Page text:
In addition to the colorful moon, lunar mosaic stitching is also a commonly used technique. In simple terms, it is to take images of different areas of the moon to obtain images, and then stitch them into a complete moon photo. Last year, I had a rare encounter with a very stable weather – less atmospheric jitter, which was great for focusing. So I used the C11HD telescope, AZEQ6 equatorial mount and Neptune-M camera to divide the moon into 27 areas for shooting, and completed the clearest lunar mosaic in ten years. In the mosaic, the craters (circular craters) and lunar seas (low-lying plains) on the lunar surface are clearly displayed. Looking at the photos, you can imagine the appearance of the moon as seen by astronauts through the spacecraft at close range.
  There are some strange terrains on the moon. If you have a telescope with a diameter of 254mm or larger, you can take them very clearly and study them carefully. For example, Gassandi crater is relatively old, with many cracks in the center; Tycho crater is very worth photographing, it is the most splendid crater on the entire moon. Dust falls to form bands) that can stretch for thousands of kilometers.

The second picture on the right page shows 27 mosaics of the gibbous moon, taken by the C11HD telescope, the AZEQ6 equatorial mount, and the Neptune-M camera. The large picture on the left page is a partial image of the mosaic of the gibbous moon, and the first picture on the right page is the Copernicus crater on the lunar surface, taken by a 16-inch DOB+2.5x+Neptune-M.

  In my opinion, the best thing to see in lunar photography is a total lunar eclipse. It occurs once every year or two on average, but it is difficult to observe due to factors such as region, climate, and equipment. Only when the sky is clear. So in the ten years of photographing astronomy, I have only photographed 3 total lunar eclipses. One of the shooting experiences I will never forget. It was December 10, 2011. The weather in Shanghai was cold. I was wrapped in a quilt and shivered on the balcony of my house. In such an environment, I persisted for 4 hours and recorded the entire lunar eclipse using the most “primitive” method of telescope and SLR camera.

Observing the trajectories of the planets, standing on the earth, watching the conjunction of earth and earth, and the opposition of Mars

  More difficult than the moon is planetary photography. First of all, confirming the position of the planet is an unavoidable hurdle, but even if the position is determined, shooting is still difficult. Because compared to the distance between the moon and the earth, the planet is so far away that it is only a star point in the sky when seen with the naked eye. Getting a star point to have a distinct disc shape and surface detail is like walking a tightrope in the sky.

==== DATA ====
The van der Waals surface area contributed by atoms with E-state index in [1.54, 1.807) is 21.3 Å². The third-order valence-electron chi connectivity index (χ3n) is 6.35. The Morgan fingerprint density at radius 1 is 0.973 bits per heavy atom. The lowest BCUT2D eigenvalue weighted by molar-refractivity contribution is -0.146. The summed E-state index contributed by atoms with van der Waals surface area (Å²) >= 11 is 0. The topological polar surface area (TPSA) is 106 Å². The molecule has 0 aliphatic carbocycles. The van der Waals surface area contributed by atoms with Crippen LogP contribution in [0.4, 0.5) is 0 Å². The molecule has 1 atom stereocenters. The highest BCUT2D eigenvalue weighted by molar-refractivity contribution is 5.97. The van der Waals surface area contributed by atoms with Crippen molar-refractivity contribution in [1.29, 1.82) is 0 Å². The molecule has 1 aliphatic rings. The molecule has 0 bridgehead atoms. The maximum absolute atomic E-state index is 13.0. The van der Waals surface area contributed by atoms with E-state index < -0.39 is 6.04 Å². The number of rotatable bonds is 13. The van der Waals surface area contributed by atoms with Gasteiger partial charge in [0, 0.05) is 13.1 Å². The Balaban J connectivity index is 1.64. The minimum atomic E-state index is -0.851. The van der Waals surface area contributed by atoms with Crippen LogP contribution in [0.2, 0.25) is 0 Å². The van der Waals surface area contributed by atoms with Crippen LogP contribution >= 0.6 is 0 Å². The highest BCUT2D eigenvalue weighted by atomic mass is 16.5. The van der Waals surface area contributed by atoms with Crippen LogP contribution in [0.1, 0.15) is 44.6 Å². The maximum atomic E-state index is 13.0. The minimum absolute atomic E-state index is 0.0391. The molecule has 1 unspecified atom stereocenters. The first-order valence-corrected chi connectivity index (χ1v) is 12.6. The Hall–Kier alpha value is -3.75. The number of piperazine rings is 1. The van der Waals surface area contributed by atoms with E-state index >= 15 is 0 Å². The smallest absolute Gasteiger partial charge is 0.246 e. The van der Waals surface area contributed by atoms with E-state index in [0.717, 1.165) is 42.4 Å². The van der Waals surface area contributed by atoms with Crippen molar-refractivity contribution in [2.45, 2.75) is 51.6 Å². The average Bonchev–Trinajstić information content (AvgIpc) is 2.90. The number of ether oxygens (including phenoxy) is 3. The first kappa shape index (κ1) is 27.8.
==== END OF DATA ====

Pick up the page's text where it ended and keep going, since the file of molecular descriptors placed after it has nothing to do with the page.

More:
Equipment is the most important, and a large aperture telescope is essential. The two telescopes I commonly use now, one is the C11HD Schmidt-Cassegrain telescope with a diameter of 280MM; the other is a Newtonian reflector telescope with a diameter of 400MM, which is equipped with an electric tracking equatorial mount and theodolite respectively. Secondly, a lot of accessories are needed, such as a Barrow extender to further magnify the target; ADC to calibrate atmospheric dispersion problems; black and white planetary camera to record images, etc. In addition, a laptop is required to operate the camera and record the shot data.
  With the basic equipment, it is also necessary to determine different shooting methods according to the surface characteristics of each planet. For example, Jupiter, its rotation speed is the fastest among all the planets in the solar system, so when shooting, it is necessary to constantly use equipment to correct the effect of rotation; there is also the most special Venus, which is wrapped in a thick atmosphere, Visible light has no details, so we use its atmosphere to capture the cloud banding features in the infrared and ultraviolet.
  I have photographed individual planets and put them in the same photo as a collection, which is quite spectacular, and I have also photographed special celestial phenomena of planets that meet once in decades or even hundreds of years. At the winter solstice in 2020, I had the honor to record a “conjunction of civil and natural resources”. Saturn and Jupiter gravitate toward each other, eventually overlapping almost completely, the closest they’ve come in nearly 400 years. Although the two are separated by a distance in the photo, we are on Earth and it is difficult to distinguish them with the naked eye.